As the CISO of the largest research university in Virginia, I wrote in an earlier blog that EDUs aren’t that different from the corporate world. We have 3 main business processes: Administrative, Academic/Instructional, Research. Our network security strategy is a blend of commercial and ISP requirements. The Administrative process handles all of the IT functions that support the business of running the university – HR, Payroll, Purchasing, Legal, Controllers, Bursars, etc. Here, the traditional “corporate” style security model is used. The Academic/Instructional process supports the business of teaching classes and is heavily BYOD. The Research process is a hybrid of the previous two processes. A university campus is a small town with its own law enforcement, housing, dining, cultural, athletic, power plant with each of these services using the internet to do business.
The New Internet – Internet 3.0
Here’s the evolution of the client-server model:
• Internet 1.0 – static servers (mainframes); static endpoints such as hardwire terminal (IBM 3270) style connections to mainframe.
• Internet 2.0 - static servers (mainframe, minicomputers); mobile endpoints (desktops, laptops)
• Internet 3.0 – mobile servers (mainframe, desktop, containers, serverless applications); mobile clients (smartphones, tablets, IoT, laptops)
Current security architectures are stuck between Internet 1.0 and Internet 2.0. We must adapt and use newer security architectures to address Internet 3.0.
What do hackers do once they get inside your network? There are many variants but they collapse to three basic goals:
1. Data theft or disclosure aka data breaches
2. Data destruction aka deletion or ransomware
3. Attack other sites using your network assets. Maintain control of these assets.
A successful defense strategy must address these attack goals.
The Museum Security Architecture
Christian Schreiber gave me the best analogy for internet security architectures that I’ve heard so far. He said EDUs are like a museum with the following properties:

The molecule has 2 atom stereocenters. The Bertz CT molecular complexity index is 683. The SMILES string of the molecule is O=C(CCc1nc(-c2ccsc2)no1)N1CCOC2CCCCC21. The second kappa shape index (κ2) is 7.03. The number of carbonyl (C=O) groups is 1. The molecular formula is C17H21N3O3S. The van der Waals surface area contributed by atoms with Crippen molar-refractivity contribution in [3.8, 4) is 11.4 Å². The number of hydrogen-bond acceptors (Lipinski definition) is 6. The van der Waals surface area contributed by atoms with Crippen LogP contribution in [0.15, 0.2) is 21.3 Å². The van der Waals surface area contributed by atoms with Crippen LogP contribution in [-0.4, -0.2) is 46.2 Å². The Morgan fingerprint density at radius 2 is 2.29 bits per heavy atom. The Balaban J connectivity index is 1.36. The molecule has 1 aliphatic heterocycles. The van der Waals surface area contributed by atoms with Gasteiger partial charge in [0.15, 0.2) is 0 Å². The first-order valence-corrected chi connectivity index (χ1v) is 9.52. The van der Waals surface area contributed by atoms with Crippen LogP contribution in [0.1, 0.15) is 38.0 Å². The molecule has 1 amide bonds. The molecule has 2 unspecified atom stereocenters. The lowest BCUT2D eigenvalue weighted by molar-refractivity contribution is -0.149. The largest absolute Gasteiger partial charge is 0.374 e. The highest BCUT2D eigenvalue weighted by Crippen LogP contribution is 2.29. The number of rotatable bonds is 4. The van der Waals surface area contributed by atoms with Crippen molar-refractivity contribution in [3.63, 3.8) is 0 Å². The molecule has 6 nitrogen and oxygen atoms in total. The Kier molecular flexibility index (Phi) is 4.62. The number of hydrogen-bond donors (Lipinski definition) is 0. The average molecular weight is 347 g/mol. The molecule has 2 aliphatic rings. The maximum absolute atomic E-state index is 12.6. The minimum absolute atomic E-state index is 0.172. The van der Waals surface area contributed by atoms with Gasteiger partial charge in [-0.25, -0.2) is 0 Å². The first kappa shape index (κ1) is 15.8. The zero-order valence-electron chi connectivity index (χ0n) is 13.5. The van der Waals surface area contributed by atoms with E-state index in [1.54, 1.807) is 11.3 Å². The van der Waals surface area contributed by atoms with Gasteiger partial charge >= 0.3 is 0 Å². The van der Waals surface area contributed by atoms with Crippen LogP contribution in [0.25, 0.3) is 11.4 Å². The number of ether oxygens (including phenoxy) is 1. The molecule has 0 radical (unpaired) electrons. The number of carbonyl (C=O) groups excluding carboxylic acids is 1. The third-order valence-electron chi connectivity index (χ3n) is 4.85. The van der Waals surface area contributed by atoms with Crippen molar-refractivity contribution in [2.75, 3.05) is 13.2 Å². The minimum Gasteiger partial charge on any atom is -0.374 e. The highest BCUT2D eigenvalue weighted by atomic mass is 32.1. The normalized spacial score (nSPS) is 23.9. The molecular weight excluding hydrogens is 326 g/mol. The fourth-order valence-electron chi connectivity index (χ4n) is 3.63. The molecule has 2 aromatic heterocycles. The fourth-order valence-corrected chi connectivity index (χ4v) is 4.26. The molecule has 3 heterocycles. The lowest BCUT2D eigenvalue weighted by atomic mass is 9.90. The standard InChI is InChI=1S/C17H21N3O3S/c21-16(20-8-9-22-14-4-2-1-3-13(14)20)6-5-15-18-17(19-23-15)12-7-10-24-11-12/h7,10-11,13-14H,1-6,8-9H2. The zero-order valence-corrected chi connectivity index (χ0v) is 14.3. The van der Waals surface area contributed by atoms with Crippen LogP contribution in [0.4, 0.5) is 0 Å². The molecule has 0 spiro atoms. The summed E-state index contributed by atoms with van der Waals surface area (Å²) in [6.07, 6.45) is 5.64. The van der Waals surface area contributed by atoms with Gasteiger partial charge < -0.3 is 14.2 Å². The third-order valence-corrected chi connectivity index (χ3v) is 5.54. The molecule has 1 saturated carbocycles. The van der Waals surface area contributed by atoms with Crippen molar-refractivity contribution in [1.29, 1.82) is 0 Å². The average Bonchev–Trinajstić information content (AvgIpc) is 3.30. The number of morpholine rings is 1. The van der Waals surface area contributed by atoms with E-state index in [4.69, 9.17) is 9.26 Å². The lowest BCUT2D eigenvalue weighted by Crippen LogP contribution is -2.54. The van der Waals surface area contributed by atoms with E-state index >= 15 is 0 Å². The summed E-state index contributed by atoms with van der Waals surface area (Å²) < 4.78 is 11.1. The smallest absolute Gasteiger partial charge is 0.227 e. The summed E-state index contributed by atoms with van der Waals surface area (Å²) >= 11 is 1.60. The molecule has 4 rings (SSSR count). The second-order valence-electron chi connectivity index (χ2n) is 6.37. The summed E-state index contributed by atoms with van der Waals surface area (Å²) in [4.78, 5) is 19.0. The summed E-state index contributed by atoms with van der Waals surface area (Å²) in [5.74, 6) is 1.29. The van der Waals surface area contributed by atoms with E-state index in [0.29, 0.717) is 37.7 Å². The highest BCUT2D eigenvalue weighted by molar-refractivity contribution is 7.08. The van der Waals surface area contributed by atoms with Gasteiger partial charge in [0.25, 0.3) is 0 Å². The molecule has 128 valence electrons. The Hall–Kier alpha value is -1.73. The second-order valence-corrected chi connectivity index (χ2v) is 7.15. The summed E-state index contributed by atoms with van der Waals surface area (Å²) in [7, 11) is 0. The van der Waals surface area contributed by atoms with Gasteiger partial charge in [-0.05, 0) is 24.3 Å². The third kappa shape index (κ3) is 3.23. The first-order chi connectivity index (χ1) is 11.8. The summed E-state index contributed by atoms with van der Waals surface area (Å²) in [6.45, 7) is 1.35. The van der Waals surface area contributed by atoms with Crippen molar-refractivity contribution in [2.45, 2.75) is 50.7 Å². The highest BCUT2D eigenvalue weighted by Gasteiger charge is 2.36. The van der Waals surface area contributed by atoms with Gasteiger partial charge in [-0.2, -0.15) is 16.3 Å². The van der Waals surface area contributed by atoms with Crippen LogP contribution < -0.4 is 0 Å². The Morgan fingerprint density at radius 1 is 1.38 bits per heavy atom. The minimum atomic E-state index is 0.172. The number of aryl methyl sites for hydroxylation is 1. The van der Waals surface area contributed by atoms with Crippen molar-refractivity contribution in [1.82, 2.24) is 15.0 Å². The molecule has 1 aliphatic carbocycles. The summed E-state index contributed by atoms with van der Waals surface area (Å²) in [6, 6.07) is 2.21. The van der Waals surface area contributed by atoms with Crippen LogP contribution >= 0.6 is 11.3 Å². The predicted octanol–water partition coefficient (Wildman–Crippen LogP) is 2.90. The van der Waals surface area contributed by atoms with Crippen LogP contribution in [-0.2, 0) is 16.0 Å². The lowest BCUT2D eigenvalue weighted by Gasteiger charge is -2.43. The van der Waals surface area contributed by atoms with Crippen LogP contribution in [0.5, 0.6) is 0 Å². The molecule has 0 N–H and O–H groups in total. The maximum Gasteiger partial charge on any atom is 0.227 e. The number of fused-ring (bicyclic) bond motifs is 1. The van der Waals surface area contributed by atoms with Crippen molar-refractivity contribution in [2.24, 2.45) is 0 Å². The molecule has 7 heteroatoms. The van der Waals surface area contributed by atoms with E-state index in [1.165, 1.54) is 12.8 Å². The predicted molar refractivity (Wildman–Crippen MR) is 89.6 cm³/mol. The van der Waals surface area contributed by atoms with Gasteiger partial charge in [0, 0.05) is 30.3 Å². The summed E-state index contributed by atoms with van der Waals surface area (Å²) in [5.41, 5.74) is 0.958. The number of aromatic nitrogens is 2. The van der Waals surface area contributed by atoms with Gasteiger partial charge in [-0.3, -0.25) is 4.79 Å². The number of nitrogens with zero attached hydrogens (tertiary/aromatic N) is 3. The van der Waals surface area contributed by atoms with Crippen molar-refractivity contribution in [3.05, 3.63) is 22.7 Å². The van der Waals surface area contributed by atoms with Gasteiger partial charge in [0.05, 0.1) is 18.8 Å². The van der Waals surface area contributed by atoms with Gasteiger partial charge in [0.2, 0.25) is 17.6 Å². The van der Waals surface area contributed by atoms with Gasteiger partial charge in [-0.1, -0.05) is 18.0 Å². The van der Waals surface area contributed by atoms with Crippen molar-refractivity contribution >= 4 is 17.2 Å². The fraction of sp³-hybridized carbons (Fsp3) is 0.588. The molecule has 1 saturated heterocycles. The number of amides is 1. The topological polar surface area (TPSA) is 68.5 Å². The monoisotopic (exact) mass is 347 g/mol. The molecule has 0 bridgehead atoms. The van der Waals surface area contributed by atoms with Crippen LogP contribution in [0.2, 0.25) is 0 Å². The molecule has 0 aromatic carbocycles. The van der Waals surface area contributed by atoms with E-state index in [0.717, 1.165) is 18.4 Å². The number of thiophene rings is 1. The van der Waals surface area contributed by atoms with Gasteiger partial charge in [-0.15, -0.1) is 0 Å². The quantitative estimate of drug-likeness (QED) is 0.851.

1. Museums have high value assets.
2. Key assets are highlighted to make them more accessible to the public.
3. Museums protect their interiors with a wide variety of tools, techniques and expertise.
4. Museums focus on detecting malicious operators who are already inside the building.
Christian went further and give some examples of museum defense in depth:
1. Museums have few access points but they allow free flowing access to anyone.
2. Museums erect additional barriers around high value assets.
3. Museums have pervasive monitoring tools: video cameras, motion detectors, laser detection systems, visitor logs.
4. Museums have numerous active response capabilities such as: uniformed guards, on-demand barriers, fire suppression systems, moving doors.
5. Museums have recovery systems such as insurance and tracking devices embedded in high value assets.
6. Museums assume there are hostiles inside their buildings.
These characteristics describe how we should defend in the Internet 3.0 world. There are Continuous Monitoring, Zero Trust Network, network forensics components embedded in the museum security model as shown in Table 1. IoT and BYOD are forcing organizations to replace the traditional border security model of “keep the bad guys out with firewalls”. This model fails in the Internet 3.0 environment because the “border” has disappeared. The new borders are:
1. User identity - users access their work/ home assets from anywhere over the internet using their identity credentials from their home institutions. For example, EDUROAM allows visitors to connect to the internet at another institution using their home institution credentials. We see a similar trend with applications accepting Google or Facebook credentials for login and authorization purposes.
2. Data - Data becomes the new border and may not be inside the organization.
Zero Network Characteristics
Network and user traffic patterns have changed dramatically in the past 20 years. Internet 3.0 dissolves the traditional network border and forces defenders to use a new set of assumptions. Gilman & Barth’s book, “Zero Trust Networks” describes these new assumptions. I’ve added a few extra ones to their original list. The new assumptions are:
1. The network is always assumed to be hostile.
2. Treat all hosts as internet-facing devices.
3. Assume the hostiles are already inside your network.
4. Network segmentation is not sufficient for deciding trust in a network.
5. Every device, user and network flow is authenticated and authorized.
6. Policies must be dynamic and calculated from as many sources of data as possible.
7. Data and a user’s identity are the new borders. High-risk data must be secured regardless of location. User identities must be confirmed.
8. New technologies such as containers, serverless apps, cloud computing and storage are the new disruptors of traditional security architectures.
9. Mobile users, mobile devices, mobile data, mobile storage force this change.
Internet 3.0’s mobility and security requirements can be addressed by using the Museum model. New server and endpoint mobility uses this model with its core concepts to provide access to high-risk assets with continuous monitoring and local protection mechanisms.. This approach creates an architecture that can handle data, application, server and storage mobility.